Indictment of the Western neoliberal economic/political order

Someone called these revolutionary events “Arab Spring,” and the phrase stuck. The specificity of these Arab revolutions is that they have been popular uprisings, leaderless and uncompromising in demanding total change.

Jim Miles
WRITTEN in response to the ‘Arab Spring’ initiated in Tunisia in 2011, ‘Shadow Wars – The Secret Struggle for the Middle East’, is a powerful indictment of the Western neoliberal economic/political order. Christopher Davidson has gathered a huge amount of information from many sources that support his overall argument.
“…the primary blame for not only the failure of the Arab Spring, but also the dramatic and well-funded rise of Islamic extremist organizations since the late twentieth century – including the deadly al-Qaeda and now the blood curdling ’Islamic State’ – must rest with the long-running policies of successive imperial and ’advanced capitalist’ administrations and their ongoing manipulations of an elaborate network of powerful national and transnational actors across both the Arab and Islamic worlds.”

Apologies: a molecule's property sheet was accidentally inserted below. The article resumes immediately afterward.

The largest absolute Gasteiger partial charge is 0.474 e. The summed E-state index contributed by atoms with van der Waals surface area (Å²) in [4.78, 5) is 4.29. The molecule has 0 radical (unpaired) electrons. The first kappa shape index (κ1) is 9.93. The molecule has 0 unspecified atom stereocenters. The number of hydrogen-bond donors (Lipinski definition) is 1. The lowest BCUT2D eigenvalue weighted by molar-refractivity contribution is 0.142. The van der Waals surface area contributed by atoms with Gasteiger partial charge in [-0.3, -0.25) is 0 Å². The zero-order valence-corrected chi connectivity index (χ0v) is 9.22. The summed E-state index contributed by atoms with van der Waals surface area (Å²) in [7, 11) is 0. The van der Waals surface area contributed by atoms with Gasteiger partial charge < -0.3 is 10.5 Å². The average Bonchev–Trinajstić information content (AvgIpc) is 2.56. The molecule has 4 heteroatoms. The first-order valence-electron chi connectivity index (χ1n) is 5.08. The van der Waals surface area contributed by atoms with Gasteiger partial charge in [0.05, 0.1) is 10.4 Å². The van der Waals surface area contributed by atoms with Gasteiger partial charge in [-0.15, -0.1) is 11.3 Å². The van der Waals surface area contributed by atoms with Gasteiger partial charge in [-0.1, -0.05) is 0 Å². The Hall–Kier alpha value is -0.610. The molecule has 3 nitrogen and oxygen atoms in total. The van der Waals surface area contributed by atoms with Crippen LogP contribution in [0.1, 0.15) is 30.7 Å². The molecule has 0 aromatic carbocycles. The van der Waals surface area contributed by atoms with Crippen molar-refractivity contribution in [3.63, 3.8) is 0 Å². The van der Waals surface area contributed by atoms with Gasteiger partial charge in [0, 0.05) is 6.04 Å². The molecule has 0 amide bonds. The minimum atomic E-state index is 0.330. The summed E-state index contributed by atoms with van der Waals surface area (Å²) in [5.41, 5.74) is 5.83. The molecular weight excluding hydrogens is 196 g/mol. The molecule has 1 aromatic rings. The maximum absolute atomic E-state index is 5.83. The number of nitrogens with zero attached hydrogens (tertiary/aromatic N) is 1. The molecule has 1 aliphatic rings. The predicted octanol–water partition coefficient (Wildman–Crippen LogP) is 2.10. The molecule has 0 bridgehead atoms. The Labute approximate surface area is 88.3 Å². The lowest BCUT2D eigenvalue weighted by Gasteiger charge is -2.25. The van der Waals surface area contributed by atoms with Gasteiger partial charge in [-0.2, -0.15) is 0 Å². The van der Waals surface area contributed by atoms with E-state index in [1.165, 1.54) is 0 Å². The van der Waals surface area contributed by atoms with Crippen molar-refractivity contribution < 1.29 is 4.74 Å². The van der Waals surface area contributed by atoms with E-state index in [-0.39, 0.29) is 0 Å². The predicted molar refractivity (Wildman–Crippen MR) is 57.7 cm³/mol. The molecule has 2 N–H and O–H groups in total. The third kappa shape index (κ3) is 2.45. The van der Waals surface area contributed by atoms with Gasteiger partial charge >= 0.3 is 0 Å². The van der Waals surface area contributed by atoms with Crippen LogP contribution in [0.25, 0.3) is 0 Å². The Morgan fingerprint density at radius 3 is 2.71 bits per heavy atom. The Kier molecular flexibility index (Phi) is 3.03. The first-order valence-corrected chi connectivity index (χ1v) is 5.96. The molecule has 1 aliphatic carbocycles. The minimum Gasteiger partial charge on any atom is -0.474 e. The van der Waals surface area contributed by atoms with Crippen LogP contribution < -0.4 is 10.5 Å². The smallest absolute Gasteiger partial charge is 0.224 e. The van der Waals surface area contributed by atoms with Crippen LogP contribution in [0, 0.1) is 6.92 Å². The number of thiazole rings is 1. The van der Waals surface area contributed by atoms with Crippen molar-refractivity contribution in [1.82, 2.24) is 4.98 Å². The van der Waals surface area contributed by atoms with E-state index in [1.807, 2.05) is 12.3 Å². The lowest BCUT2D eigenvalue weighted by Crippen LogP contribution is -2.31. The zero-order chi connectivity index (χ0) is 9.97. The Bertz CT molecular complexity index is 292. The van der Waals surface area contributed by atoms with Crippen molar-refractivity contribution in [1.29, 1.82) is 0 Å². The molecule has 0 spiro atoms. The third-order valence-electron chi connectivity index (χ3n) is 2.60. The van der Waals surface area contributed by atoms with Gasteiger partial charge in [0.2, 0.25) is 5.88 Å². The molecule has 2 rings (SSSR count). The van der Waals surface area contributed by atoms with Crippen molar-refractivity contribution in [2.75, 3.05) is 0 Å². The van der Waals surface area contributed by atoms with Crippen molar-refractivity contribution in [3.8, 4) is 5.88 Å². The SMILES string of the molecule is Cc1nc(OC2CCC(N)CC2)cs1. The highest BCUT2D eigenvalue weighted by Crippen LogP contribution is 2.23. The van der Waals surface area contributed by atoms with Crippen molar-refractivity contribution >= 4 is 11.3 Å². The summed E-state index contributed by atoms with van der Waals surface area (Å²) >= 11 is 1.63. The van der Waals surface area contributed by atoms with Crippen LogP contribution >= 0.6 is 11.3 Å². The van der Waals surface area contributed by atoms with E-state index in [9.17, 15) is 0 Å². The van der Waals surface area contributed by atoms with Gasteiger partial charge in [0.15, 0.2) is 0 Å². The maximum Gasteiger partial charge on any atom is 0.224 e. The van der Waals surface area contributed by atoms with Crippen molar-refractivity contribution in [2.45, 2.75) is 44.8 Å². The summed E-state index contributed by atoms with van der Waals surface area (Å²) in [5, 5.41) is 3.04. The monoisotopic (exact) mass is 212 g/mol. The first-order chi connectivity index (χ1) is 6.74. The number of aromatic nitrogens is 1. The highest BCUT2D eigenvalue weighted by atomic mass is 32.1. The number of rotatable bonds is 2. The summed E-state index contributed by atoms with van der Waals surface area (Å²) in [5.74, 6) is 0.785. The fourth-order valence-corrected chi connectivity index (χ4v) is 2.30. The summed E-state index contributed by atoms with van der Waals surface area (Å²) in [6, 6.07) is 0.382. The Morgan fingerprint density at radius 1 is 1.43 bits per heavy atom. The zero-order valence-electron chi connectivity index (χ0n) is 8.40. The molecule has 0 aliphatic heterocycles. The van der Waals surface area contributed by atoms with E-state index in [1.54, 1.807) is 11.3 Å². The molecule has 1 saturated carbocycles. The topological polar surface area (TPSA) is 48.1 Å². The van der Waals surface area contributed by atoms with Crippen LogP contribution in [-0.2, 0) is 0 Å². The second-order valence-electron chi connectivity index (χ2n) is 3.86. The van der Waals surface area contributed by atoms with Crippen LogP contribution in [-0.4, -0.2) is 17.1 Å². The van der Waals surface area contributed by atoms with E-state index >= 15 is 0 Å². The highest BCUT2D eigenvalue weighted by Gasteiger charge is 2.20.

Pro-democracy movements
Since December 2010 the world watched as demonstrations and protests spread across countries in North Africa and the Middle East n Tunisia, Egypt, Libya, Yemen, Syria, etc. These pro-democracy movements rose up against the dictatorial regimes and corrupt leaders that had ruled for decades in some cases. Someone called these revolutionary events “Arab Spring,” and the phrase stuck. The specificity of these Arab revolutions is that they have been popular uprisings, leaderless and uncompromising in demanding total change.